American Society of Plastic Surgeons
For Consumers

Social Media Focus: Opportunities on newer platforms?

It's now widely accepted that most businesses – including plastic surgery practices – should have a presence on social media. Prospective patients are increasingly turning to social media over other traditional forms of advertising when searching for a plastic surgeon. Still, posting on social media can be overwhelming for the practice and/or practitioner – a conundrum compounded by the arrival of newer platforms.

Although businesses typically post content on the older, more established platforms, newer platforms can provide alternative options for plastic surgeons to promote their practices. However, the mere existence of a platform doesn't guarantee that posting content to that site will provide a return on investment. All of which begs the question: Is it worthwhile for plastic surgeons to pay attention to these newer platforms?


TikTok exploded in popularity over the past year, becoming one of the world's fastest-growing apps that allows users to create and share video content. At the time of this writing, the hashtag #plasticsurgery has 7.3 billion views on TikTok. Other platforms allow editing and sharing videos, but TikTok allows users to view content from accounts relevant to them without having to go through the time-consuming process of finding them.

Regardless of whether you post-procedural videos, patient testimonials or educational content, there's a good chance that your marketing will have some value. However, you must consider your target audience. Almost two-thirds of TikTok users fall between age 10-29. Posting content about facelifts – not matter how educational – might not attract much attention from the typical user, whereas content related to breast augmentation could garner more interest. Also, in contrast to most other social media platforms, the majority of TikTok users reside outside the United States. So while it may be easy to grow your following based on the content you publish, that may not necessarily translate into prospective patients calling your office to schedule an appointment.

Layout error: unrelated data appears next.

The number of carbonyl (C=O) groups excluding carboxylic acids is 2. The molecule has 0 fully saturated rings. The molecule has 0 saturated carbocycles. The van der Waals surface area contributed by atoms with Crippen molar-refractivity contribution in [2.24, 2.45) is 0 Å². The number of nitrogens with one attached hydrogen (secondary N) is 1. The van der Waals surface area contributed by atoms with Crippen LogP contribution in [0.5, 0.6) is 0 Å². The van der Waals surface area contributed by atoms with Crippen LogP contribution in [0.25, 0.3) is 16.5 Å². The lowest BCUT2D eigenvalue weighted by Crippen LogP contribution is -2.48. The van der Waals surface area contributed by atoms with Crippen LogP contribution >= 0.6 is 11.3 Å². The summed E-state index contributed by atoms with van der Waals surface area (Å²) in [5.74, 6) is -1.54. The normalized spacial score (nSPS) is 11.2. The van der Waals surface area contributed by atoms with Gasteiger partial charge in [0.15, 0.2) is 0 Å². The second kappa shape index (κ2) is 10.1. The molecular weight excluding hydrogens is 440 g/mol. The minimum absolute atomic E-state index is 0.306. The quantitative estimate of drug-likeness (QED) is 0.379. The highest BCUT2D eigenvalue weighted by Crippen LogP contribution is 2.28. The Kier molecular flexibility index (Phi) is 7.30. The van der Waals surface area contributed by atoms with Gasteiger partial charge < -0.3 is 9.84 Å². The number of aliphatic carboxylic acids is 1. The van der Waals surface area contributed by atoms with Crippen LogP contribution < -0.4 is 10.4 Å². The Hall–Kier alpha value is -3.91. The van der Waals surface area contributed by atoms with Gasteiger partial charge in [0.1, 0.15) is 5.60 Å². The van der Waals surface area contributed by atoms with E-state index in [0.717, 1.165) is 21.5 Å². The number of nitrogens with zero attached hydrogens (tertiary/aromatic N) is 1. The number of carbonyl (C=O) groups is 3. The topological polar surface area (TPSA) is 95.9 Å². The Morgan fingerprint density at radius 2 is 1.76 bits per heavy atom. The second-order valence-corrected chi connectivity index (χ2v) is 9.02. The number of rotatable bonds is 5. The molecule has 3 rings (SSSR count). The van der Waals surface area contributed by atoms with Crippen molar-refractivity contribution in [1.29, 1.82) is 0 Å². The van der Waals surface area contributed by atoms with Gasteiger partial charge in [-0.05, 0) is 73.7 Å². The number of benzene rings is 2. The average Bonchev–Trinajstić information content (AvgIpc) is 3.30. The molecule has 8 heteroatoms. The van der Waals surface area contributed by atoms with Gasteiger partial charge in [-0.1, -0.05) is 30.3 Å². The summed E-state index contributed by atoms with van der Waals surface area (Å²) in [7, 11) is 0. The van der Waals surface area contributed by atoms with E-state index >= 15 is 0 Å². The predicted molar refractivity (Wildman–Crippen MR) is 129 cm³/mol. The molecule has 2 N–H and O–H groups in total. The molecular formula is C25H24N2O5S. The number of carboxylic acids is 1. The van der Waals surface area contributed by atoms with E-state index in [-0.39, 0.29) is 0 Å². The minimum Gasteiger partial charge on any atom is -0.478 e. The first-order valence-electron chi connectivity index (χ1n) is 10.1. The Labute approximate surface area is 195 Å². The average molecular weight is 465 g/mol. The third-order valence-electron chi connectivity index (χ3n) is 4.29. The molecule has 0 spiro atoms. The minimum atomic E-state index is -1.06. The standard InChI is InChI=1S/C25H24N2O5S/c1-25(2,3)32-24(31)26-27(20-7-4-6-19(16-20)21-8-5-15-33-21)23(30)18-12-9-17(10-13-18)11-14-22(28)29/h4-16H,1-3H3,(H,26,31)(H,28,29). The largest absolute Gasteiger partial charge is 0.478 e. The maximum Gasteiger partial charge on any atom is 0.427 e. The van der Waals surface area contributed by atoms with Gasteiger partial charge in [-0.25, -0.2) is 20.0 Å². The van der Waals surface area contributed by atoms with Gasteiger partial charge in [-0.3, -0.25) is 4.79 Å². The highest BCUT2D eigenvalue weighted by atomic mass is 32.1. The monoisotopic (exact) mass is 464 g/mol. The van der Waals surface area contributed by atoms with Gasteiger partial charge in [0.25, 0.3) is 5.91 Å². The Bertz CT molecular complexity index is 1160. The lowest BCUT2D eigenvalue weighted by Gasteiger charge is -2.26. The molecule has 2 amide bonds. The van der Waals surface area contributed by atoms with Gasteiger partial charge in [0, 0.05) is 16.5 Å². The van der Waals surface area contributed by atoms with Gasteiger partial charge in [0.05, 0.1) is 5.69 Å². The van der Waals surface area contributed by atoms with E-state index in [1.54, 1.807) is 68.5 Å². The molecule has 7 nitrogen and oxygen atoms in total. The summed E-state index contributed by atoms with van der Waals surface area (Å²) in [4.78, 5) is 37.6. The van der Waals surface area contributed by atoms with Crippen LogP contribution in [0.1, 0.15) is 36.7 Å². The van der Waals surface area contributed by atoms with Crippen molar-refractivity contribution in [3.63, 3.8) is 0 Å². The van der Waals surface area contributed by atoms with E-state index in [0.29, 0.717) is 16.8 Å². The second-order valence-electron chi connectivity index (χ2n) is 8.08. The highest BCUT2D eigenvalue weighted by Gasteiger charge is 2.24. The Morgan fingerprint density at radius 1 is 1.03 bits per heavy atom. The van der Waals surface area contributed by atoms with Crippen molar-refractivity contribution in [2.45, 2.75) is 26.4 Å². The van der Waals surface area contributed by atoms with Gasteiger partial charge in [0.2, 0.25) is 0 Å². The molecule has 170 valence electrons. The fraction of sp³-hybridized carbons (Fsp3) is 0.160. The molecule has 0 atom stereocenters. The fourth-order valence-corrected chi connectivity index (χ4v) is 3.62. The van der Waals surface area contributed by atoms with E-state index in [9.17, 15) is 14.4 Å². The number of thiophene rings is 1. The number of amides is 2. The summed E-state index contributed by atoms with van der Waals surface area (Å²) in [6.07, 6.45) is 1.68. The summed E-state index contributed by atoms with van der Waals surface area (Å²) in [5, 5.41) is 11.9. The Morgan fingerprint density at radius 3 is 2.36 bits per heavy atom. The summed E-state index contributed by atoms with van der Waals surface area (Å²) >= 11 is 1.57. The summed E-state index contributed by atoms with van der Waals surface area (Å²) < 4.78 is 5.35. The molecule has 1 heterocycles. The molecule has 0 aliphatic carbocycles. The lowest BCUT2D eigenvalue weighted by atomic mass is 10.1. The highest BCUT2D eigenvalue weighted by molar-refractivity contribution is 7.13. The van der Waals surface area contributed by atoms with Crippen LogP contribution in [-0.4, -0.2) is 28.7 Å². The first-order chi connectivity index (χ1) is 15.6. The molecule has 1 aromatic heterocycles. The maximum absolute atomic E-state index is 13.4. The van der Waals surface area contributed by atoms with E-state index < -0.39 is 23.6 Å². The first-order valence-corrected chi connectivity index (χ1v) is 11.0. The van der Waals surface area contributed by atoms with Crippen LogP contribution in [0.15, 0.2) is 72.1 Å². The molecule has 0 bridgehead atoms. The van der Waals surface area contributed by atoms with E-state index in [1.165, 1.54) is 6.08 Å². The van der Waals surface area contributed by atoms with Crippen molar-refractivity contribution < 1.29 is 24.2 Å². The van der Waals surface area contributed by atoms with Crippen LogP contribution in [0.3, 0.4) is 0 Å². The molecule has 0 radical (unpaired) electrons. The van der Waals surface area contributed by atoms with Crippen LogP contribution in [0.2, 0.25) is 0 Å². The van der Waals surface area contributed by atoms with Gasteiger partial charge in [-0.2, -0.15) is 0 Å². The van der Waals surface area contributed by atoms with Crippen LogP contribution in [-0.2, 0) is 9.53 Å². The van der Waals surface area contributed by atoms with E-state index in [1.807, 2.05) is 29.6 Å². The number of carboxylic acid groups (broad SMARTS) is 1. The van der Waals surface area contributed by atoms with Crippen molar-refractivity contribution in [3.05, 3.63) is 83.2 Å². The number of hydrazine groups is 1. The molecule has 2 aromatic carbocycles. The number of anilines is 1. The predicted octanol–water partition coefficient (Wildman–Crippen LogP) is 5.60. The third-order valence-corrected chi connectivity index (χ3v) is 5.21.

Clubhouse has enjoyed steady gains in influence and popularity since it was first launched last year. This platform allows users to share audio clips with one another in virtual rooms. When a user enters a room, the audio is turned on and interested users can join the discussion if the moderator allows them to participate. This format allows you to connect with other colleagues within plastic surgery, as well as others outside the specialty. The audio format makes Clubhouse feel like an interactive podcast, so there's an opportunity to create a more personal feel on the platform.

One of the current drawbacks of Clubhouse is that it's currently invite-only. Another user must invite you to enable access to the virtual rooms. If you're accepted, you will have instantaneous access to all other users – including some of the most prominent business leaders and entrepreneurs in the world. Although Clubhouse is currently business-centric, there could be an opportunity for plastic surgeons to reach out and interact directly with consumers. There might also be opportunities to educate the public about plastic surgery and to engage in patient safety initiatives. Another potential pitfall of the platform is that the moderator of the room must monitor what the participants are saying – since the content is completely audio-based, there could be the possibility of creating liability.